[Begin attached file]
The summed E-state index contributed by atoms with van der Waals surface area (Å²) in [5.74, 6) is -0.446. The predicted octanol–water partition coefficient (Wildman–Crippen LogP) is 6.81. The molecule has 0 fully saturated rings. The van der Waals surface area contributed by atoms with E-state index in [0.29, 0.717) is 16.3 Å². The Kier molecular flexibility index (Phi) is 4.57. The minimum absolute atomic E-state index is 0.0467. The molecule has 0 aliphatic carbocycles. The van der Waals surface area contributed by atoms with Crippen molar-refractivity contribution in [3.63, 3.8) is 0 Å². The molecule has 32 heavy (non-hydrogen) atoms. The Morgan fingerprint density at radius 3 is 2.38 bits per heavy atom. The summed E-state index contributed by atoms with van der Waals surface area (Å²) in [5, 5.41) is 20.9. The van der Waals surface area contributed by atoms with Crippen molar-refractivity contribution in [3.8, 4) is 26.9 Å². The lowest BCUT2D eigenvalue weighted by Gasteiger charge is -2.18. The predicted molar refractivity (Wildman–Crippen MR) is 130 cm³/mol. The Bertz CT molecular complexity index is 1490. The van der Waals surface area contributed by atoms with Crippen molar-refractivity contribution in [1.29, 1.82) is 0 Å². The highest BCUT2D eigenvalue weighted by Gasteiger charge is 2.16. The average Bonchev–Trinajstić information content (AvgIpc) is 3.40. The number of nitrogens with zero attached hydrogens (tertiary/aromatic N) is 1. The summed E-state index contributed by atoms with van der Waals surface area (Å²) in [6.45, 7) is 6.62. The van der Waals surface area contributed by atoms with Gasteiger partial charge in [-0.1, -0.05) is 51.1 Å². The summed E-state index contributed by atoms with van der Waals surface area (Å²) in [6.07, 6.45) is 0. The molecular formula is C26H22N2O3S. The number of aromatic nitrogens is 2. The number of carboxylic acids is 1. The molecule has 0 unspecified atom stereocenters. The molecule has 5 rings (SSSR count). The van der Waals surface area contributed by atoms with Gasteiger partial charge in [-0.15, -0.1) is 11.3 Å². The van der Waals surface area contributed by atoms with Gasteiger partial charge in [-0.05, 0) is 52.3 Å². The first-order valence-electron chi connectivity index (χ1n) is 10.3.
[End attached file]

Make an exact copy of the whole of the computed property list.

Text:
The summed E-state index contributed by atoms with van der Waals surface area (Å²) in [5.74, 6) is -0.446. The predicted octanol–water partition coefficient (Wildman–Crippen LogP) is 6.81. The molecule has 0 fully saturated rings. The van der Waals surface area contributed by atoms with E-state index in [0.29, 0.717) is 16.3 Å². The Kier molecular flexibility index (Phi) is 4.57. The minimum absolute atomic E-state index is 0.0467. The molecule has 0 aliphatic carbocycles. The van der Waals surface area contributed by atoms with Crippen molar-refractivity contribution in [3.63, 3.8) is 0 Å². The molecule has 32 heavy (non-hydrogen) atoms. The Morgan fingerprint density at radius 3 is 2.38 bits per heavy atom. The summed E-state index contributed by atoms with van der Waals surface area (Å²) in [5, 5.41) is 20.9. The van der Waals surface area contributed by atoms with Crippen molar-refractivity contribution in [3.8, 4) is 26.9 Å². The lowest BCUT2D eigenvalue weighted by Gasteiger charge is -2.18. The predicted molar refractivity (Wildman–Crippen MR) is 130 cm³/mol. The Bertz CT molecular complexity index is 1490. The van der Waals surface area contributed by atoms with Crippen molar-refractivity contribution in [1.29, 1.82) is 0 Å². The highest BCUT2D eigenvalue weighted by Gasteiger charge is 2.16. The average Bonchev–Trinajstić information content (AvgIpc) is 3.40. The number of nitrogens with zero attached hydrogens (tertiary/aromatic N) is 1. The summed E-state index contributed by atoms with van der Waals surface area (Å²) in [6.45, 7) is 6.62. The van der Waals surface area contributed by atoms with Gasteiger partial charge in [-0.1, -0.05) is 51.1 Å². The summed E-state index contributed by atoms with van der Waals surface area (Å²) in [6.07, 6.45) is 0. The molecular formula is C26H22N2O3S. The number of aromatic nitrogens is 2. The number of carboxylic acids is 1. The molecule has 0 unspecified atom stereocenters. The molecule has 5 rings (SSSR count). The van der Waals surface area contributed by atoms with Gasteiger partial charge in [-0.15, -0.1) is 11.3 Å². The van der Waals surface area contributed by atoms with Gasteiger partial charge in [-0.05, 0) is 52.3 Å². The first-order valence-electron chi connectivity index (χ1n) is 10.3.